In the past 20 years, many studies have looked at the relationship between
job stress and a variety of ailments. Mood and sleep disturbances, upset
stomach and headache, and disturbed relationships with family and friends
are examples of stress-related problems that are quick to develop and are
commonly seen in these studies. These early signs of job stress are usually
easy to recognize. But the effects of job stress on chronic diseases are more
difficult to see because chronic diseases take a long time to develop and can
be influenced by many factors other than stress. Nonetheless, evidence is
rapidly accumulating to suggest that stress plays an important role in
several types of chronic health problems—especially cardiovascular
disease, musculoskeletal disorders, and psychological disorders.
10
Health care expenditures are nearly 50% greater for workers who
report high levels of stress.
—Journal of Occupational and Environmental Medicine
http://www.cdc.gov/niosh/docs/99-101/pdfs/99-101.pdf

One that I have no been able to confirm
In the article Stress and Health: How Stress Affects Your Body, and How You Can Stay Healthier, Elizabeth Scott, M.S., writes “it’s been estimated that as many as 90% of doctor’s visits are symptoms that are at least partially stress-related!”
http://sbgradmag.org/content/news/campus/2008/11/dealing-stress

This is ultimately attributed to the CDC but I haven't found the original document.
 
  • #38
Ivan Seeking
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Alot of things I enjoy are bad for my health. Smoking is certainly the worst. There's alot that would go into the discussion on that point that is quite irrelevent to your thread though. My point is that I could do it more easily than moving to a nicer neighbourhood.
Maybe that is true for you. That doesn't make it true for everyone. What you are arguing is that addiction is always a choice.

While this is an article specific to crack, it addresses addiction more generally as well.\

...How Do People Get Addicted to Crack?
Need Help?

Contact Narcotics Anonymous
http://www.na.org/
U.S. - (818) 773-9999
Europe - 32-2-646-6012
Cocaine is a highly addictive substance. People who take it can become physically and psychologically dependant upon it to the point where they can't control their cravings. Researchers have found that cocaine-addicted monkeys will press a bar more than 12,000 times to get a single dose of it. As soon as they get it, they will start pressing the bar for more.

Crack and other addictive drugs chemically alter a part of the brain called the reward system. As mentioned previously, when people smoke crack, the drug traps the chemical dopamine in the spaces between nerve cells. Dopamine creates the feelings of pleasure we get from enjoyable activities such as eating and having sex. But in crack users, dopamine keeps stimulating those cells, creating a "high" -- a euphoric feeling that lasts anywhere from five to 15 minutes. But then the drug begins to wear off, leaving the person feeling let-down and depressed, resulting in a desire to smoke more crack in order to feel good again.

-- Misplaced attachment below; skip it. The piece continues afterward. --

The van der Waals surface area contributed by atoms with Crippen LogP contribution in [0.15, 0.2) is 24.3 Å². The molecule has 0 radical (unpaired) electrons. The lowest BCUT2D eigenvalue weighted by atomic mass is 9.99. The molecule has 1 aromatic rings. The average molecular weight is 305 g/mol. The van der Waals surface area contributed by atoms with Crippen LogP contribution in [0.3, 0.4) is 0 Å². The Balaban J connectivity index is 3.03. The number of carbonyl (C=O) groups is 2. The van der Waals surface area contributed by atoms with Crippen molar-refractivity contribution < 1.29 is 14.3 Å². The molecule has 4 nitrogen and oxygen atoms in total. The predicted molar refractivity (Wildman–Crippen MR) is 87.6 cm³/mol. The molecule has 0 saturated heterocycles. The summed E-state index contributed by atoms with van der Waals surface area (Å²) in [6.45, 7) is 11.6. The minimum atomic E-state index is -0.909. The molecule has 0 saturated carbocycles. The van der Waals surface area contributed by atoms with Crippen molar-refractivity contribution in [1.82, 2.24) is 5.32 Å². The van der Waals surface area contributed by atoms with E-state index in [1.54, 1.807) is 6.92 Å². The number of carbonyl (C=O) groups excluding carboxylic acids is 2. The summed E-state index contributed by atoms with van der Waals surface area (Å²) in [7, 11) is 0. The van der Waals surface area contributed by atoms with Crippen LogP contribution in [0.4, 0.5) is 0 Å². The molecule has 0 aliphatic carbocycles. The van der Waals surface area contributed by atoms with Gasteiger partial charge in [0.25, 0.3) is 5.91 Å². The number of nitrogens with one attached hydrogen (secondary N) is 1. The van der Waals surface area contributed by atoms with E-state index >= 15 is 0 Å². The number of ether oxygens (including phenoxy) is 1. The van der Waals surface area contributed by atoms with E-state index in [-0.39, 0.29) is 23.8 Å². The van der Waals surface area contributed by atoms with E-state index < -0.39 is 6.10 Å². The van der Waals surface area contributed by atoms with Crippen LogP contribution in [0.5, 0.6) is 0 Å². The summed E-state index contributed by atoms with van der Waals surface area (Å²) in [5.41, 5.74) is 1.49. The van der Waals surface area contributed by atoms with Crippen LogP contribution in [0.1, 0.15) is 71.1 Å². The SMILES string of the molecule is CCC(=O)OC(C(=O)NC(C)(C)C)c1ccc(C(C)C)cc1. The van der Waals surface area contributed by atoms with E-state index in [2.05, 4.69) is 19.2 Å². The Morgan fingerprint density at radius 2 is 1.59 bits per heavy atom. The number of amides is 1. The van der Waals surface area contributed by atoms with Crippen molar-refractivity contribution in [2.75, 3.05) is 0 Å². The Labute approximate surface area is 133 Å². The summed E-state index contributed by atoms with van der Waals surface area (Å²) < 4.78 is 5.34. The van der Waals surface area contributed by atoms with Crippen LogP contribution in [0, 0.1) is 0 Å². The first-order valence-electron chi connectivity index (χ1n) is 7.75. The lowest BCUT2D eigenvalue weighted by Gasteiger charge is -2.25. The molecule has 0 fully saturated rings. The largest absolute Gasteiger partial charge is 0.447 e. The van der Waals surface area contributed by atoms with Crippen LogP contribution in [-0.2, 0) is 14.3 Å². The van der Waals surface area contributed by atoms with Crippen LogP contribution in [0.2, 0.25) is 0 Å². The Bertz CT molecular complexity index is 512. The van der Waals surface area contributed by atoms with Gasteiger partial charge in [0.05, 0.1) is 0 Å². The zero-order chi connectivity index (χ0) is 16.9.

The brain responds to the dopamine overload of the crack high by either destroying some of it, making less of it or shutting down its receptors. The result is that, after taking the drug for a while, crack users become less sensitive to it and find that they must take more and more of it to achieve the desired effect. Eventually, they cannot stop taking the drug because their brains have been "rewired" -- they actually need it in order to function. How long does it take to become addicted? That varies from person to person, and an exact number is difficult to pin down, especially when physical addiction is paired with psychological addition...
http://health.howstuffworks.com/crack5.htm

Based on the level of dependence, the most common measure for determining the addictiveness of a drug, the substances ranked as follows, from most to least addictive:
1.Nicotine
2.Heroin
3.Cocaine
4.Alcohol
5.Caffeine
6.Marijuana
http://www.drugrehabtreatment.com/most-addictive-drugs.html

Yes you are reading that correctly! Nicotine is considered to be more addictive than heroin or cocaine. What do you call it when you impose exorbitant taxes on poor people who can't help themselves? Extortion?
 
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  • #39
Maybe that is true for you. That doesn't make it true for everyone. What you are arguing is that addiction is always a choice.
I am arguing that addiction stems from choice. Once one is addicted the level of freedom of choice one has deminishes. But you make a choice to partake in the addictive substance.
And again my argument is also in regards to the level of choice compared to where one lives. Like I said you are born where you are born but you are not born with cigarettes in hand.

Ivan said:
Yes you are reading that correctly! Nicotine is considered to be more addictive than heroin or cocaine. What do you call it when you impose exorbitant taxes on poor people who can't help themselves? Extortion?
I've heard it before and I think that this is propaganda. I can not argue with the cause that the propaganda supports but it is still propaganda. The primary reasons why cigarettes are considered so addictive is availability. I can walk to the corner and get a pack of smokes for five bucks or I can even bum one from someone I am around. Its incredibly easy to get your hands on and that is what makes it so difficult to kick. But you don't see people spending all of their money, stealing, selling their belongings, selling their children, or preforming sexual favours behind dumpsters just to get a nicotine fix. I doubt you ever would see such a thing except when it comes to crack, meth, and heroin. THAT is serious addiction and saying nicotine addiction is worse only deminishes the incredible severity of hard drug addiction. Ask anyone who has ever done hard drugs whether or not they would have been able to quit if their drug of choice was available in every corner store for under ten dollars and I will bet that you will get an unequivocal "No".